A group of us visited Eltham Palace, outside London, for its odd mixture of Tudor and Art Deco. I hadn't noticed Gilbert Ledward's 1930s stone carvings set above the porch, representing mountain climbing, sports, gardening and seafaring.
|Drawings from Cambridge, Bury St. Edmunds, Great Yarmouth and London.|
In Cambridge the exams were ending. We saw students soaking each other with champagne and later heading out to dinners in matching jackets. I was sitting on a shaded bank, drawing King's College Chapel and the tops of punting poles, when I heard a soft American voice saying "Don't move an inch...": she wanted to photograph the artist for her daughter's "Anglophile scrapbook".
|Cambridge: one of the rooms in the Museum of Archaeology and Anthropology.|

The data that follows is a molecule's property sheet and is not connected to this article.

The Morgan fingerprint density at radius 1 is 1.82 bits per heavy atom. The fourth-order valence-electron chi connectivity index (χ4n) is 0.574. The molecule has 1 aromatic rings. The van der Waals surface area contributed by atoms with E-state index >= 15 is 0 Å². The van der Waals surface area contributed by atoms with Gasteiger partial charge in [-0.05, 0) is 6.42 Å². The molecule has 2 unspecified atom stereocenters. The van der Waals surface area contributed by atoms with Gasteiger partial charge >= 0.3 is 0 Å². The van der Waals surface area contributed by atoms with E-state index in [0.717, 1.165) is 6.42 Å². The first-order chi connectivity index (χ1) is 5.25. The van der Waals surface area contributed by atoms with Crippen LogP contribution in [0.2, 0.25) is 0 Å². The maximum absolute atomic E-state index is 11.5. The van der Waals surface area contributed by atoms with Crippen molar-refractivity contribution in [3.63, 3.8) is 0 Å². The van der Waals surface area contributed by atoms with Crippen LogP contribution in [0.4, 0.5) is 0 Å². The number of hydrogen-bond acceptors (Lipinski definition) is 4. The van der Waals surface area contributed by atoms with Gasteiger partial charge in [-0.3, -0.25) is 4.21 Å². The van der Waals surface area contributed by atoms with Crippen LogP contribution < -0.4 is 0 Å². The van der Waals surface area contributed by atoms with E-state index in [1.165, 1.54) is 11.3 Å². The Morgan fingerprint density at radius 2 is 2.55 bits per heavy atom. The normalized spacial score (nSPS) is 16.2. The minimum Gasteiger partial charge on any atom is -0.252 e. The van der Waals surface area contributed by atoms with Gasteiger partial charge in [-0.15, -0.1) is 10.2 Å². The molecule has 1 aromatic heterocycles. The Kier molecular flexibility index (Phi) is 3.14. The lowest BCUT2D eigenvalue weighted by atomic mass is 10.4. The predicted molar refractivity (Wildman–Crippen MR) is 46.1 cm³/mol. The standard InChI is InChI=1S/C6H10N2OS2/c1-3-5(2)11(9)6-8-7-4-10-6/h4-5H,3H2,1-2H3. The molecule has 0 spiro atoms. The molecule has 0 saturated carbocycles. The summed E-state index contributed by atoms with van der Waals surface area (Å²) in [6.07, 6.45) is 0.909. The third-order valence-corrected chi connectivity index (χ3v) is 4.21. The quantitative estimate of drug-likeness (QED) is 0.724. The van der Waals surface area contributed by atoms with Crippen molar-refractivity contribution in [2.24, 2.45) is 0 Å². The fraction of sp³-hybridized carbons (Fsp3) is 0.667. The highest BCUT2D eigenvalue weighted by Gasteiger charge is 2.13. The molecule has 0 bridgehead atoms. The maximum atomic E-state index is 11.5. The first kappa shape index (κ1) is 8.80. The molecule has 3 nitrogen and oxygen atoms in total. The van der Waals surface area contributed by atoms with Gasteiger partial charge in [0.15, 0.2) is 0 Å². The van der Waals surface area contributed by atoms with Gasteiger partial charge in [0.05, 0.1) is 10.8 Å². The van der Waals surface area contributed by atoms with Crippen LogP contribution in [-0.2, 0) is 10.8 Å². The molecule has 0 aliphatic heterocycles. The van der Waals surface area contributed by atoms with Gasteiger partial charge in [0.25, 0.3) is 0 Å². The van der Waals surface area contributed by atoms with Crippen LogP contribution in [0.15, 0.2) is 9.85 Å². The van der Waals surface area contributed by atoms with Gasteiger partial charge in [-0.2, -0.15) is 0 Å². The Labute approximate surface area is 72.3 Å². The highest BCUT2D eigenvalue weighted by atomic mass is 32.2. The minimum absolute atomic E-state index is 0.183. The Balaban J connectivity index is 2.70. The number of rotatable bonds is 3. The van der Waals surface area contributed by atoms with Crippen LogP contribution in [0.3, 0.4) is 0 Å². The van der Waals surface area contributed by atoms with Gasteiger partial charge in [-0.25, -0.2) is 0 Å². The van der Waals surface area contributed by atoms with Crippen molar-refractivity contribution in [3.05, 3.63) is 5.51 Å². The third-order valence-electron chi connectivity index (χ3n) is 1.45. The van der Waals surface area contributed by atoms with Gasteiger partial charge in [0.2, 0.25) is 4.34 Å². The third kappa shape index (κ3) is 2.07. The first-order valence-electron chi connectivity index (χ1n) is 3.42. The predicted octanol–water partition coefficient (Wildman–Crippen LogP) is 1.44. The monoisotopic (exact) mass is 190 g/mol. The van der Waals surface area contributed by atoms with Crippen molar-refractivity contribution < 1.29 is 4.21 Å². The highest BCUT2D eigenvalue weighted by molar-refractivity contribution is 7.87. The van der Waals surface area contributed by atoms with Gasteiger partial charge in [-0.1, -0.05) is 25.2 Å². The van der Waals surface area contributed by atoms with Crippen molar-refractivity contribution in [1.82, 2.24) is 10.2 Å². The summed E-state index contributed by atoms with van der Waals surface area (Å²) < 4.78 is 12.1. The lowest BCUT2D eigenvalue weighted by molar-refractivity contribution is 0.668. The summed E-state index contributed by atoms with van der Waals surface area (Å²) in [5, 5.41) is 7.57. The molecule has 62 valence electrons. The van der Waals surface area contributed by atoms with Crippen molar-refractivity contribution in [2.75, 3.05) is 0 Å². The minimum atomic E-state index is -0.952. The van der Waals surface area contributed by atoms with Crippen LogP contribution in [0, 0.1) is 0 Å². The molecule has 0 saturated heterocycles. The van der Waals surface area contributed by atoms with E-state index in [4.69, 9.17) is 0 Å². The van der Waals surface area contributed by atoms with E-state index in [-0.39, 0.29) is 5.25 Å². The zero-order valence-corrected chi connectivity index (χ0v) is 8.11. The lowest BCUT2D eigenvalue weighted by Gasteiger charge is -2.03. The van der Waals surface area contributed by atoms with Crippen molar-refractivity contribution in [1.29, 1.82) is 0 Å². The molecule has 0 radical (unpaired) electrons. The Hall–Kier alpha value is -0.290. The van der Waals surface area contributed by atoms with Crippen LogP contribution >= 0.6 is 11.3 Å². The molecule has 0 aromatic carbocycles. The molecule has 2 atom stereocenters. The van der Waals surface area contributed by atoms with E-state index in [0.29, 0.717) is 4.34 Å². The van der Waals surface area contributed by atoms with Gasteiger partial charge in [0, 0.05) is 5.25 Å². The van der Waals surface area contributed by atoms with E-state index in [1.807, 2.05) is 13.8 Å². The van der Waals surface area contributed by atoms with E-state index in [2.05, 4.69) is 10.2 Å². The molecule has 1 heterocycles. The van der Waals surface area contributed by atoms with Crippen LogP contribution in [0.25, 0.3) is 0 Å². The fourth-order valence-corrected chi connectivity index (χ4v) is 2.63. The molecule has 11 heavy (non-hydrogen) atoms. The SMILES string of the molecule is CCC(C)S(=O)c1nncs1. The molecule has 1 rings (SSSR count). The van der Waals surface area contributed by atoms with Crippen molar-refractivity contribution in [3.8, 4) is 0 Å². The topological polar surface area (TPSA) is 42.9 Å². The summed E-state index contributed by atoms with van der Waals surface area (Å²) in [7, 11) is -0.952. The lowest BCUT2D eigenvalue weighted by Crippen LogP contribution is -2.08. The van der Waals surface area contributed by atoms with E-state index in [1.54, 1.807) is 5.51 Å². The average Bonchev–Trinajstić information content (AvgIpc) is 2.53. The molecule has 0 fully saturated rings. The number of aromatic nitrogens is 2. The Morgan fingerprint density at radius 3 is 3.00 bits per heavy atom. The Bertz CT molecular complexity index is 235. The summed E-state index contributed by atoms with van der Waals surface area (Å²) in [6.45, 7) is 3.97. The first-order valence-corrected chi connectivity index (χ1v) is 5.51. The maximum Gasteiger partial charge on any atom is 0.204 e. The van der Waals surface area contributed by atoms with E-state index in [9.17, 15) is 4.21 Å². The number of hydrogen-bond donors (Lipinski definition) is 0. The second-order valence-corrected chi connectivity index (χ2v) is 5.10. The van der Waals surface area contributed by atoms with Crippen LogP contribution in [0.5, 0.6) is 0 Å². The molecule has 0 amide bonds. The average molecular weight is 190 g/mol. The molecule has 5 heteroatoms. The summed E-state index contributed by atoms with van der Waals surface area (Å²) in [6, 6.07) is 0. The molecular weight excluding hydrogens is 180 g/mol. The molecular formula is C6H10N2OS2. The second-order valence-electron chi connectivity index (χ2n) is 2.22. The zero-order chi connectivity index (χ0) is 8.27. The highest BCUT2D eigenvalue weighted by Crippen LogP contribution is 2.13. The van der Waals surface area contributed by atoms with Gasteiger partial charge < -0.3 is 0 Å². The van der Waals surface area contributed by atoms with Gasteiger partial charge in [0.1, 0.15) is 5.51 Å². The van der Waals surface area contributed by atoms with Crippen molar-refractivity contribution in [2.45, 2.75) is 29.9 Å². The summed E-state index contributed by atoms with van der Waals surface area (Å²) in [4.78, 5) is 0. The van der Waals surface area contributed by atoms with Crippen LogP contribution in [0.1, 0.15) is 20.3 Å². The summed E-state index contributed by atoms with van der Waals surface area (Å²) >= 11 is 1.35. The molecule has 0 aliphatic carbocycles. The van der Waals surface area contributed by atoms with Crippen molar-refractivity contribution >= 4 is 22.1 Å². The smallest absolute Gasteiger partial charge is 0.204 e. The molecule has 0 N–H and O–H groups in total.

Great Yarmouth's characteristic layout, scores of long, narrow, parallel alleyways ("rows") leading away from the quay, is still partially intact. In the aftermath of heavy wartime bombing, many features dating back to the 17th Century were found hidden behind later walls. A lot of the material was gathered together in a few semi-restored Row Houses. It's a surprisingly large collection with a lot to enjoy, from elaborate plaster ceilings to hard-hat cellars. The attendant dashed through after us to hang out the authentic washing on the line in the yard.
|Great Yarmouth Row Houses: the inside is all like this.|
Sadly, the Olympia Cafeteria is no more. It was a palace of pink and yellow plastic on Marine Parade with every kind of lowbrow seaside food. Its navy-and-brown replacement might be just the same but I just don't want to find out. We went to Las Palmas Cafeteria instead.